CODING & DOCUMENTATION

 

Fam Pract Manag. 2006 Nov-Dec;13(10):27.

Using 82270 and G0107 for fecal occult test

Q

What code should I use to report a screening fecal occult blood test?

Most payers accept CPT code 82270, “Blood, occult, by peroxidase activity (e.g., guaiac), qualitative; feces, consecutive collected specimens with single determination, for colorectal neoplasm screening (i.e., patient was provided three cards or single triple card for consecutive collection).” At this time, Medicare requires that you report this screening test using HCPCS code G0107. However, effective Jan. 1, 2007, G0107 will be retired, and you should use 82270 for reporting fecal occult blood tests to Medicare.

Average charges for E/M codes

Q

Where can I find family physicians' average charges for E/M codes?

A list of family physicians' average fees for 18 evaluation and management (E/M) services is available on the AAFP Web site. The list, which is based on the 2005 AAFP Practice Profile II Survey, is available at http://www.aafp.org/online/en/home/aboutus/specialty/facts/17.html.

Time-based coding

Q

If my documentation for a patient visit indicates that I met all the requirements for a 99215 but the visit only lasted 25 minutes, can I still bill a 99215 even though CPT says a level-V established patient visit should require 40 minutes of my time?

Yes. The times published in CPT are typical for each of the office visits, but there is no requirement associated with them unless counseling or coordination of care accounts for more than 50 percent of the face-to-face time of the encounter. In such cases, you can code on the basis of time (see “Time Is of the Essence: Coding on the Basis of Time for Physician Services,” FPM, June 2003, to learn more). Be sure to also consider the medical necessity of the service you provided. Coding 99215 indicates that the presenting problem was of a severe nature, such that you provided and documented two of the three key components (i.e., comprehensive history, comprehensive exam and medical decision making of high complexity) and that each was medically necessary.

Preoperative consultations

Q

What levels of care can be reported for a preoperative consultation?

A preoperative consultation is no different from other consultations in terms of level of service. The level of service should be driven by the nature of the presenting problem and the risk associated with your recommendation to the requesting physician. Consider the history that is relevant to the patient's condition, the extent of examination necessary to ascertain the patient's current status and how each of these relate to the amount of risk to the patient in the operative and postoperative periods. Note that a preoperative consultation should be prompted by a problem or concern regarding the patient's ability to safely undergo the procedure.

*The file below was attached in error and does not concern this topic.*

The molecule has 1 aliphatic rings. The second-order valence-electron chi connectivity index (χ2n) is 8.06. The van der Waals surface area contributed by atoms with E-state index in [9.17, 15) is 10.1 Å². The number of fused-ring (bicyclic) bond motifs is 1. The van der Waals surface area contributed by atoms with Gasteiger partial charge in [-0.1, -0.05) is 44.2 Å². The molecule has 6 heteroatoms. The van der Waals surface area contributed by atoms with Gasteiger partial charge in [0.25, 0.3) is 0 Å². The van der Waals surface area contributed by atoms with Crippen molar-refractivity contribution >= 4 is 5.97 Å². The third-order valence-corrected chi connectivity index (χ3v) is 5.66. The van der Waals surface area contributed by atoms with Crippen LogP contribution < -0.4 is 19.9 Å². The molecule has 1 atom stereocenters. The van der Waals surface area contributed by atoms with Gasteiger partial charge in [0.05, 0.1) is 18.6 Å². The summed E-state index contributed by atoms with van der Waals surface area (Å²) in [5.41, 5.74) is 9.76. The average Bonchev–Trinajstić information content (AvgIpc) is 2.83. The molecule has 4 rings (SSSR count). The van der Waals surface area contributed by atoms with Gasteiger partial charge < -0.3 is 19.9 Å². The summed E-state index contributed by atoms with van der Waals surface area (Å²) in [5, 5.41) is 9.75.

About the Author

Cindy Hughes is the AAFP's coding and compliance specialist and is a contributing editor to Family Practice Management. Author disclosure: nothing to disclose. These answers were reviewed by the FPM Coding & Documentation Review Panel, which includes Robert H. Bosl, MD, FAAFP; Marie Felger, CPC, CCS-P; Thomas A. Felger, MD, DABFP, CMCM; David Filipi, MD, MBA, and the Coding and Compliance Department of Physicians Clinic; Emily Hill, PA-C; Kent Moore; Joy Newby, LPN, CPC; P. Lynn Sallings, CPC; and Susan Welsh, CPC, MHA.

Editor's note: While this department attempts to provide accurate information and useful advice, third-party payers may not accept the coding and documentation recommended. You should refer to the current CPT and ICD-9 manuals and the Documentation Guidelines for Evaluation and Management Services for the most detailed and up-to-date information.

 

WE WANT TO HEAR FROM YOU

Send questions and comments to fpmedit@aafp.org, or add your comments below. While this department attempts to provide accurate information, some payers may not accept the advice given. Refer to the current CPT and ICD-10 coding manuals and payer policies.

 

Copyright © 2006 by the American Academy of Family Physicians.
This content is owned by the AAFP. A person viewing it online may make one printout of the material and may use that printout only for his or her personal, non-commercial reference. This material may not otherwise be downloaded, copied, printed, stored, transmitted or reproduced in any medium, whether now known or later invented, except as authorized in writing by the AAFP. Contact fpmserv@aafp.org for copyright questions and/or permission requests.

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